Digital video transmitters and receivers will also be used for transmitting video over long distances using a dial-up telephone. Due to the very expensive installation cost for the use of fiber optics or coaxial cable, this is a very good alternative for most applications.
Cameras are under consideration for use in the parking garages and other public areas vulnerable to crime.
Also the location of the phones will now be standardized, so that any student will know that a phone is located at all the intersections on campus.
The new phones are solar-powered, self-testing and use cellular technology to communicate with the host computer at PENNCOM. As soon as the phone handle is raised the operator knows immediately where that person is located and quickly dispatch assistance.
Computer Aided Dispatch
Another new and innovative technology being used is what is termed "Computer Aided Dispatch." This is a fully automated system that will allow for expeditious dispatch of officers when needed. All activity will be recorded and audited over time for performance management. All inputs from the systems, access control, CCTV, intrusion alarms, and 511 calls go directly to CAD for dispatch.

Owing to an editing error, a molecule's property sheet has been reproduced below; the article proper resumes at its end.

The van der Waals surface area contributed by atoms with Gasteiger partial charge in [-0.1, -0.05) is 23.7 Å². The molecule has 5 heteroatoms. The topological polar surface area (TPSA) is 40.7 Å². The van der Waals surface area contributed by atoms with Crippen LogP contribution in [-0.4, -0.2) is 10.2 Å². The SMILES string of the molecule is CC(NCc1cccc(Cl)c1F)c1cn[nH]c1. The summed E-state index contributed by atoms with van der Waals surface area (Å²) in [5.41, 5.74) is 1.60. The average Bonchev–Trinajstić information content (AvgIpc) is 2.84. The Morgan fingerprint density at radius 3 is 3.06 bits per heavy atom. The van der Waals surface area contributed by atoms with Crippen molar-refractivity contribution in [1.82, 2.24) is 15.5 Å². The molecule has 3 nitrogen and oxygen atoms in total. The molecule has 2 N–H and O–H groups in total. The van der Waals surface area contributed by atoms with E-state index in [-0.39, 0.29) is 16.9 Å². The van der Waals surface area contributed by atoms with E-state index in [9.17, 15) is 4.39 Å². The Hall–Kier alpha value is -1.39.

Radio Dispatch is the cornerstone for PENNCOM communications with the 100 Uniformed Police Officers, and the 200 Security Guards. Through Radio Dispatch all alarms, incoming calls, etc. are relayed to the police officers most closely located to the incident area. It is this tool that the police officers and security guards use at all times in the field.
In summary, Public Safety is determined to implement what ever it takes to provide the campus and surrounding community a continuing sense of security and well-being.
Mr. Algard is Director of Security in the Division of Public Safety. Mr. Saunders is senior account manager for Penn with Sensormatic Electronics Corporation, the security firm working with the Division on safety technology.
Volume 43 Number 26
March 18, 1997